Surfaces and interfaces possess properties that are important to a wide range of practical applications. Due to the abrupt changes in structure and bonding, a variety of new and sometimes unexpected physical phenomena are observed. Interfaces are buried and inaccessible to the majority of surface-sensitive techniques. However, because of the macroscopic penetration depth of X-rays, both surfaces and interfaces scatter in a similar way and give rise to diffraction features along the crystal truncation rods (CTR's) perpendicular to the surface. Here we report on grazing incident X-ray diffraction GID measurements for characterisation of the structure of the clean NiAl(110) surface and the Al2O3/NiAl(110) interface.

The experiments were carried out at beamline ID3. The clean NiAl(110) surface was prepared by repeated cycles of Ar+ sputtering and annealing. The surface quality was inferred from the CTR's widths along the reciprocal space H and K directions. The domain sizes ranged between 500 and 800 Å. The Al2O3/NiAl(110) sample was prepared by repeated cycles of oxygen doses on NiAl(110) at room temperature and subsequent annealing [1]. This procedure was repeated until there was no further increase in the intensity of the superstructure reflections from the oxide films and no further decrease in the angular width.

The measured CTR's were fitted by a least squares refinement using a model with four NiAl layers forming their respective surface cells. The best-fit procedure for the clean NiAl(110) surface was performed considering isotropic temperature dependence and a 1:1 compositional stoichiometry between Ni and Al as in the bulk. The results are shown schematically in Figure 62a. The topmost rippling amplitude obtained from this fit is RNi/Al = 0.16 ± 0.01 Å, which is significantly smaller than the value RNi/Al = 0.22 Å previously reported [2]. The topmost Al and Ni atoms move 4.6 % outwards and 3.4 % inwards, respectively. The dependence of the rippling amplitude with non-structural parameters, such as anisotropic vibrations or chemical disorder, was also carefully checked. It remains practically unchanged. The second, third and fourth atomic layers exhibit almost negligible relaxations.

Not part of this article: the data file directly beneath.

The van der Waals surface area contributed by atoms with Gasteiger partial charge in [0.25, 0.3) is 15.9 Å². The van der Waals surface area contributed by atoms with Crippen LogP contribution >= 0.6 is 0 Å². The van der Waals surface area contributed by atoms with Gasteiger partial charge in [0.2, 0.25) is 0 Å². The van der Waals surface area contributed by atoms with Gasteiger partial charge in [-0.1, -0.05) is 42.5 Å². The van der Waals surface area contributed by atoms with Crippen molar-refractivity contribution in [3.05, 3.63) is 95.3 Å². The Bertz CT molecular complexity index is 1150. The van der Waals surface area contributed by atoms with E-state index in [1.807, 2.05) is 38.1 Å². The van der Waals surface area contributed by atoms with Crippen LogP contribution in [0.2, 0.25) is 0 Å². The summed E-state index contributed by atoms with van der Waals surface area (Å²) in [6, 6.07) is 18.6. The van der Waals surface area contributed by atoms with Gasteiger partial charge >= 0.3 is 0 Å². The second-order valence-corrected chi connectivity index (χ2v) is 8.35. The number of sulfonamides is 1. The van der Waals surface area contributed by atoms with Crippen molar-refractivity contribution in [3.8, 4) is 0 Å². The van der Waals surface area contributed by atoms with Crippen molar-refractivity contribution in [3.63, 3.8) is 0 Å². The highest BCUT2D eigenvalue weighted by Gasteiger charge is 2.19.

Fig. 62: Schematical side view projection of best-fit results for (a) the NiAl(110) surface and (b) the Al2O3/NiAl(110) interface, showing the rippling of the topmost surface layer. The atomic arrangement in the oxide structure has not yet been determined.

An identical analysis was made for the Al2O3/NiAl(110) interface. Figure 63 shows schematically the results of the best-fit procedure for the (0,1), (1,0) and (1,1) measured CTRs. Due to the non-commensurability of the thin Al2O3 film with the substrate, the oxide unit cell could be omitted during the fit refinement procedure [1]. The resulting rippling amplitude of the topmost interface layer was RNi/Al = 0.18 ± 0.02 Å. In the topmost substrate layer, the Al atoms move 7 % outwards while Ni atoms move 2% inwards similar to the clean surface (Figure 62b). No preferential segregation into the surface was detected. The surface roughness did not increase with the formation of an oxide film. This rules out any reconstruction of the top substrate layer. The Al2O3/NiAl(110) interface appears to be atomically abrupt and on the alloy side terminated by Al. No enrichment of Ni could be detected in the X-ray structure analysis. This agrees with theoretical calculation [3], where the Al atoms are supplied by exchange of Ni and Al in the top layers and subsequent dissolution of Ni into the bulk by segregation of Ni vacancies. In order to study the thickness of the oxide layer and the projected electron density along the z-direction the extended reflectivity up to l = 3.8 has been measured. An oxide layer thickness of 5.8 ± 0.1 Å is obtained from best-fit procedure of the extended reflectivity (Figure 62b). This is in agreement with Al-O-bilayers sequences, with Al at the substrate side and O-termination at the vacuum side.

Fig. 63: Measured (0,1), (1,0) and (1,1) CTR's of the Al2O3/NiAl(110) interface. The lines are calculated curves from the results of the best-fit procedure.

[1] R. Franchy, Surface Science Reports, 38, 195 (2000).
[2] H.L. Davis and J.R. Noonan, Phys. Rev. Lett., 54, 566 (1985).
[3] A.Y. Lozovoi, A. Alavi, and M.W. Finnis, Phys. Rev. Letters, 85, 610 (2000).

Principal Publication and Authors
X. Torrelles (a), F. Wendler(b), O. Bikondoa (c, d), H. Isern (c), W. Moritz(b) and G.R. Castro (c, d), Surface Science, 487, 97 (2001).
(a) Institut de Ciència de Materials de Barcelona, C.S.I.C., Bellaterra (Spain)
(b) Institut für Kristallographie und Angew. Mineralogie, Univ. München (Germany)
(a) SpLine, Spanish CRG Beamline, ESRF
(b) Instituto de Ciencia de Materiales de Madrid, C.S.I.C., Madrid (Spain)